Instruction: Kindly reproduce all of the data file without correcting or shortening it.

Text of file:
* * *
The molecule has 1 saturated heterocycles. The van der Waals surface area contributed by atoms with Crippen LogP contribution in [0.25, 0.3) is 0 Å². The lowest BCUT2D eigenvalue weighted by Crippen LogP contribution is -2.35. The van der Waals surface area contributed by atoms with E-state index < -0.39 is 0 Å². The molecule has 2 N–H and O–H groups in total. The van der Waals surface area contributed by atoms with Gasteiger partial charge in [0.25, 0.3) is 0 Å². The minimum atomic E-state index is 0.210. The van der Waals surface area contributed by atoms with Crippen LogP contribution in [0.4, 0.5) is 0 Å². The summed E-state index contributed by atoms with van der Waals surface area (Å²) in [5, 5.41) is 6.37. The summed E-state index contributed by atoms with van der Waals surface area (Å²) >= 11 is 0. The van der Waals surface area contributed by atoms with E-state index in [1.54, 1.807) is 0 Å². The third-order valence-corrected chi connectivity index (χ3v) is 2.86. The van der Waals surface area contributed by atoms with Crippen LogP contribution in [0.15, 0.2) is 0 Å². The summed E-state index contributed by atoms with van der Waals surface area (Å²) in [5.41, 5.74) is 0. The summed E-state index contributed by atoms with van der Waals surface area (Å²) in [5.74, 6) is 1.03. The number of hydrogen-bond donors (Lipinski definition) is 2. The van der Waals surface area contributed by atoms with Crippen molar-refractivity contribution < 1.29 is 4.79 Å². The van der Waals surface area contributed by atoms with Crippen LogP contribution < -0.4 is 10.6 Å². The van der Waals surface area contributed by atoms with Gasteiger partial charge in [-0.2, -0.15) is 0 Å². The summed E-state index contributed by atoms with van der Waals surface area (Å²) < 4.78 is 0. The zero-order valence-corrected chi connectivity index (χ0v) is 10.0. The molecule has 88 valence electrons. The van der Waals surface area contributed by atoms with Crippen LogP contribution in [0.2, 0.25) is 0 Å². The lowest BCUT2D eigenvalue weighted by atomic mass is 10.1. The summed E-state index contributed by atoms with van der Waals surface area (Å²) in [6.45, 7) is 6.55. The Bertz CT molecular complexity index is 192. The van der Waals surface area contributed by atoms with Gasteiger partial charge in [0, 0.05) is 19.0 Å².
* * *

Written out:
The molecule has 1 saturated heterocycles. The van der Waals surface area contributed by atoms with Crippen LogP contribution in [0.25, 0.3) is 0 Å². The lowest BCUT2D eigenvalue weighted by Crippen LogP contribution is -2.35. The van der Waals surface area contributed by atoms with E-state index < -0.39 is 0 Å². The molecule has 2 N–H and O–H groups in total. The van der Waals surface area contributed by atoms with Gasteiger partial charge in [0.25, 0.3) is 0 Å². The minimum atomic E-state index is 0.210. The van der Waals surface area contributed by atoms with Crippen LogP contribution in [0.4, 0.5) is 0 Å². The summed E-state index contributed by atoms with van der Waals surface area (Å²) in [5, 5.41) is 6.37. The summed E-state index contributed by atoms with van der Waals surface area (Å²) >= 11 is 0. The van der Waals surface area contributed by atoms with E-state index in [1.54, 1.807) is 0 Å². The third-order valence-corrected chi connectivity index (χ3v) is 2.86. The van der Waals surface area contributed by atoms with Crippen LogP contribution in [0.15, 0.2) is 0 Å². The summed E-state index contributed by atoms with van der Waals surface area (Å²) in [5.41, 5.74) is 0. The summed E-state index contributed by atoms with van der Waals surface area (Å²) in [5.74, 6) is 1.03. The number of hydrogen-bond donors (Lipinski definition) is 2. The van der Waals surface area contributed by atoms with Crippen molar-refractivity contribution < 1.29 is 4.79 Å². The van der Waals surface area contributed by atoms with Crippen LogP contribution < -0.4 is 10.6 Å². The van der Waals surface area contributed by atoms with Gasteiger partial charge in [-0.2, -0.15) is 0 Å². The summed E-state index contributed by atoms with van der Waals surface area (Å²) < 4.78 is 0. The zero-order valence-corrected chi connectivity index (χ0v) is 10.0. The molecule has 88 valence electrons. The van der Waals surface area contributed by atoms with Crippen LogP contribution in [0.2, 0.25) is 0 Å². The lowest BCUT2D eigenvalue weighted by atomic mass is 10.1. The summed E-state index contributed by atoms with van der Waals surface area (Å²) in [6.45, 7) is 6.55. The Bertz CT molecular complexity index is 192. The van der Waals surface area contributed by atoms with Gasteiger partial charge in [0, 0.05) is 19.0 Å².